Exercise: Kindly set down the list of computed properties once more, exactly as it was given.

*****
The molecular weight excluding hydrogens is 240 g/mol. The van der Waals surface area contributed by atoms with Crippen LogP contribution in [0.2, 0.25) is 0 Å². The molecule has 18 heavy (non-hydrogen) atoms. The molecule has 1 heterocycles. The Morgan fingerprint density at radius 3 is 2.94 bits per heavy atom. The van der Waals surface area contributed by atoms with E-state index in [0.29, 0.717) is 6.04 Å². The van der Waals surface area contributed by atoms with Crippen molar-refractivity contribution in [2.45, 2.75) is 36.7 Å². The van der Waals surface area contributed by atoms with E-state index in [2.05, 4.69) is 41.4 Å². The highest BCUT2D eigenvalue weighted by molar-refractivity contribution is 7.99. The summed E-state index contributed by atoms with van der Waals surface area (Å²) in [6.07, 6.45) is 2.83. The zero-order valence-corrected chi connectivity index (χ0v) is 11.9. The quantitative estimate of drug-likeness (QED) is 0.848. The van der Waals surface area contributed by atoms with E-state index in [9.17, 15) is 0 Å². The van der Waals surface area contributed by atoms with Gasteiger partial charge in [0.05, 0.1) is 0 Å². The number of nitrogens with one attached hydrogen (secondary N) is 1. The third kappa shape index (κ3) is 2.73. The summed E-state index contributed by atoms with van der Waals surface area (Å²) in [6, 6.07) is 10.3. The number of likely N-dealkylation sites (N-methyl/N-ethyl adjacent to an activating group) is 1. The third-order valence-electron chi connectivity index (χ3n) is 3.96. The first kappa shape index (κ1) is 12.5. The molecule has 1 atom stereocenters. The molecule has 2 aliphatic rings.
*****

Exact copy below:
The molecular weight excluding hydrogens is 240 g/mol. The van der Waals surface area contributed by atoms with Crippen LogP contribution in [0.2, 0.25) is 0 Å². The molecule has 18 heavy (non-hydrogen) atoms. The molecule has 1 heterocycles. The Morgan fingerprint density at radius 3 is 2.94 bits per heavy atom. The van der Waals surface area contributed by atoms with E-state index in [0.29, 0.717) is 6.04 Å². The van der Waals surface area contributed by atoms with Crippen molar-refractivity contribution in [2.45, 2.75) is 36.7 Å². The van der Waals surface area contributed by atoms with E-state index in [2.05, 4.69) is 41.4 Å². The highest BCUT2D eigenvalue weighted by molar-refractivity contribution is 7.99. The summed E-state index contributed by atoms with van der Waals surface area (Å²) in [6.07, 6.45) is 2.83. The zero-order valence-corrected chi connectivity index (χ0v) is 11.9. The quantitative estimate of drug-likeness (QED) is 0.848. The van der Waals surface area contributed by atoms with E-state index in [9.17, 15) is 0 Å². The van der Waals surface area contributed by atoms with Gasteiger partial charge in [0.05, 0.1) is 0 Å². The number of nitrogens with one attached hydrogen (secondary N) is 1. The third kappa shape index (κ3) is 2.73. The summed E-state index contributed by atoms with van der Waals surface area (Å²) in [6, 6.07) is 10.3. The number of likely N-dealkylation sites (N-methyl/N-ethyl adjacent to an activating group) is 1. The third-order valence-electron chi connectivity index (χ3n) is 3.96. The first kappa shape index (κ1) is 12.5. The molecule has 1 atom stereocenters. The molecule has 2 aliphatic rings.